Category Archives: Short Story

Fiction story I forgot about …

Wrote this for my fiction course at the U of U (I sure did get a D out of that course, so I won’t claim I’m great at writing fiction).

**Trigger Warning**  This story is dark and may be a trigger for any person who has had cancer or any person who lost someone to cancer.


The cancer came swiftly, and it took to eating every molecule of my existence with a passion.  “Terminal illness” was eating away at my mind, making me feel like a discarded, turned inside out shirt lying on the floor.

The day of diagnosis was like any other, the car still needed an oil change, people cut me off in traffic and milk and eggs were still on the grocery list.  But I felt it.  I felt deaths presence in the passenger seat, of my gas sipping car, and nobody else seemed alarmed by this visitor.

“How long do I have?” I asked the doctor.

“There really is no way to pinpoint a date, but I’d say no more than six months.”

I nodded my head, as though I just agreed to a Maytag extended Warranty.  I didn’t know any other way to react.

How do I tell her?  Babe, I got cancer, but you’ll be able to pay off the house.  There really is no way to properly bomb the innocent.


I decided on chemotherapy, but it didn’t take long for the rebel forces of blood cells to launch a more precise attack.  Today is the six-month mark and I proved the doctors wrong. HA!  Even in this milestone I can feel the ache in my bones, the absence, and the void of cancer boring holes in my soul.  It won’t be long.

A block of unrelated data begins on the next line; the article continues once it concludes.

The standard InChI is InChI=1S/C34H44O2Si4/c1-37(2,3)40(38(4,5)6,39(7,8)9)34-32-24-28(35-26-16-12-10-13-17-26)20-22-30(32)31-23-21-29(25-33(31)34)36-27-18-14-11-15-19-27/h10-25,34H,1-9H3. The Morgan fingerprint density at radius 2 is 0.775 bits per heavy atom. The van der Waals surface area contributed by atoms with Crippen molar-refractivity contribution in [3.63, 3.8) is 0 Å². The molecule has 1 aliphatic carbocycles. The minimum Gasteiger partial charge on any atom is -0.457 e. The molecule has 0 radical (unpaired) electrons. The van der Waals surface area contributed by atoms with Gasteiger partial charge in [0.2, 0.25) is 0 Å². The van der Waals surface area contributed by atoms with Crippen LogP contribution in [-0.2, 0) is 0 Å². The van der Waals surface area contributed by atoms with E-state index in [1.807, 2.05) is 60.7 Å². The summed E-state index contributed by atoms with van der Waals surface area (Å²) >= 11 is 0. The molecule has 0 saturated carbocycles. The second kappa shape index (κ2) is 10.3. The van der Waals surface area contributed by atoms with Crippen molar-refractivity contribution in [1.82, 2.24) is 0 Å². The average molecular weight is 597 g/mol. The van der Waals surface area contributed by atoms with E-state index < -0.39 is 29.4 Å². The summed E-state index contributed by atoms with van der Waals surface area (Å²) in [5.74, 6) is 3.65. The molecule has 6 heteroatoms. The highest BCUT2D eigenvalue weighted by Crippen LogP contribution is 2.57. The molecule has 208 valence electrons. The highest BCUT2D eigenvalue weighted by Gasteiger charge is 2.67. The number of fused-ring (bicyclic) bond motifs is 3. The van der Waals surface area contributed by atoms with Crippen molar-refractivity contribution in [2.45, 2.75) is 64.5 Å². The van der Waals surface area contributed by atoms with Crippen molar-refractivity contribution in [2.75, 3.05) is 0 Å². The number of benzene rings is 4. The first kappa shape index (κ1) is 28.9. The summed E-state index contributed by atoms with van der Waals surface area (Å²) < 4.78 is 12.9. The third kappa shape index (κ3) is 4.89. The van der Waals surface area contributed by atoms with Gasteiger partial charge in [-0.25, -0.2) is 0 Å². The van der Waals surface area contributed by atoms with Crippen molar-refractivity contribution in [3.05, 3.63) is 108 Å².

I chose to die at home, I didn’t want to be surrounded by sterile white walls with whitewashed human beings dancing around my death.  I needed her to be there.  Funny thing about death, there is no rehearsal, you just never know if your last act is going to be Grammy Award worthy or a Rotten Tomato hall of famer.


I could feel it, my organs dying.  I felt them sputter and put, needing more oil that would never be provided.  I was in and out of conscience, yet I kept seeing her face.  Sometimes she would be crying, other times she would be smiling.  I couldn’t tell if I was better or if I was worse and her face wasn’t giving me any clues.  Was it Mr. Mustard in the Library with a wrench or I in a hospital bed with cancer?


I had moments of clarity, but those visiting me in my room must have misunderstood.  They spoke as if I were already dead.  Can’t blame them really, I had all the looks of death.  What beautiful cheekbones you have.  Wow, your waist must be a size 23, and your hipbones are bigger than your breasts.

A lot of these strangers (or were they friends?) would use my room to talk about how sad it was she, the love of my life,  was dying of cancer as well and would die alone.  The misty fine fingers of cancer had caressed her body.  We tend to have common interest.